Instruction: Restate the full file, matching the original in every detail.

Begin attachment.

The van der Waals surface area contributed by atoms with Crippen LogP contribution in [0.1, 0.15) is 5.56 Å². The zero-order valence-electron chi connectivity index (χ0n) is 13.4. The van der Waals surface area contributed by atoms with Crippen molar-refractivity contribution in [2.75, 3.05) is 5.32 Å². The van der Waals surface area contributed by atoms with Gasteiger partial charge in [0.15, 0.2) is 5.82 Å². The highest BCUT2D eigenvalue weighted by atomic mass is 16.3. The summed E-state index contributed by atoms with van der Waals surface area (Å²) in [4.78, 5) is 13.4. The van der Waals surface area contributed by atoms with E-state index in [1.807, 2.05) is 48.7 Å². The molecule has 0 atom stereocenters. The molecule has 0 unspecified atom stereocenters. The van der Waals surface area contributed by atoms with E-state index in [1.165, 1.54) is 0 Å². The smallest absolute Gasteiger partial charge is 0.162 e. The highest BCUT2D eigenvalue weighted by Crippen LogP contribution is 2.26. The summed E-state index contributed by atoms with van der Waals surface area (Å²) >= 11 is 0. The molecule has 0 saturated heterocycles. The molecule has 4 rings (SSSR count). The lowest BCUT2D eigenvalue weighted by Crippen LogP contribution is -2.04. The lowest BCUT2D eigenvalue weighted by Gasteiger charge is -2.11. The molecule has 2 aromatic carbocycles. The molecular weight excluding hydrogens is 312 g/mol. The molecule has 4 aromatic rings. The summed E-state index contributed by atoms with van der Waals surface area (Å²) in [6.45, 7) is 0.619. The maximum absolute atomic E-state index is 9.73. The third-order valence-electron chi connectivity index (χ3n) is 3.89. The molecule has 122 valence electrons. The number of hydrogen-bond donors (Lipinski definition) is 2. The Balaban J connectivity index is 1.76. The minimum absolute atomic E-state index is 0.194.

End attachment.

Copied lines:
The van der Waals surface area contributed by atoms with Crippen LogP contribution in [0.1, 0.15) is 5.56 Å². The zero-order valence-electron chi connectivity index (χ0n) is 13.4. The van der Waals surface area contributed by atoms with Crippen molar-refractivity contribution in [2.75, 3.05) is 5.32 Å². The van der Waals surface area contributed by atoms with Gasteiger partial charge in [0.15, 0.2) is 5.82 Å². The highest BCUT2D eigenvalue weighted by atomic mass is 16.3. The summed E-state index contributed by atoms with van der Waals surface area (Å²) in [4.78, 5) is 13.4. The van der Waals surface area contributed by atoms with E-state index in [1.807, 2.05) is 48.7 Å². The molecule has 0 atom stereocenters. The molecule has 0 unspecified atom stereocenters. The van der Waals surface area contributed by atoms with E-state index in [1.165, 1.54) is 0 Å². The smallest absolute Gasteiger partial charge is 0.162 e. The highest BCUT2D eigenvalue weighted by Crippen LogP contribution is 2.26. The summed E-state index contributed by atoms with van der Waals surface area (Å²) >= 11 is 0. The molecule has 0 saturated heterocycles. The molecule has 4 rings (SSSR count). The lowest BCUT2D eigenvalue weighted by Crippen LogP contribution is -2.04. The lowest BCUT2D eigenvalue weighted by Gasteiger charge is -2.11. The molecule has 2 aromatic carbocycles. The molecular weight excluding hydrogens is 312 g/mol. The molecule has 4 aromatic rings. The summed E-state index contributed by atoms with van der Waals surface area (Å²) in [6.45, 7) is 0.619. The maximum absolute atomic E-state index is 9.73. The third-order valence-electron chi connectivity index (χ3n) is 3.89. The molecule has 122 valence electrons. The number of hydrogen-bond donors (Lipinski definition) is 2. The Balaban J connectivity index is 1.76. The minimum absolute atomic E-state index is 0.194.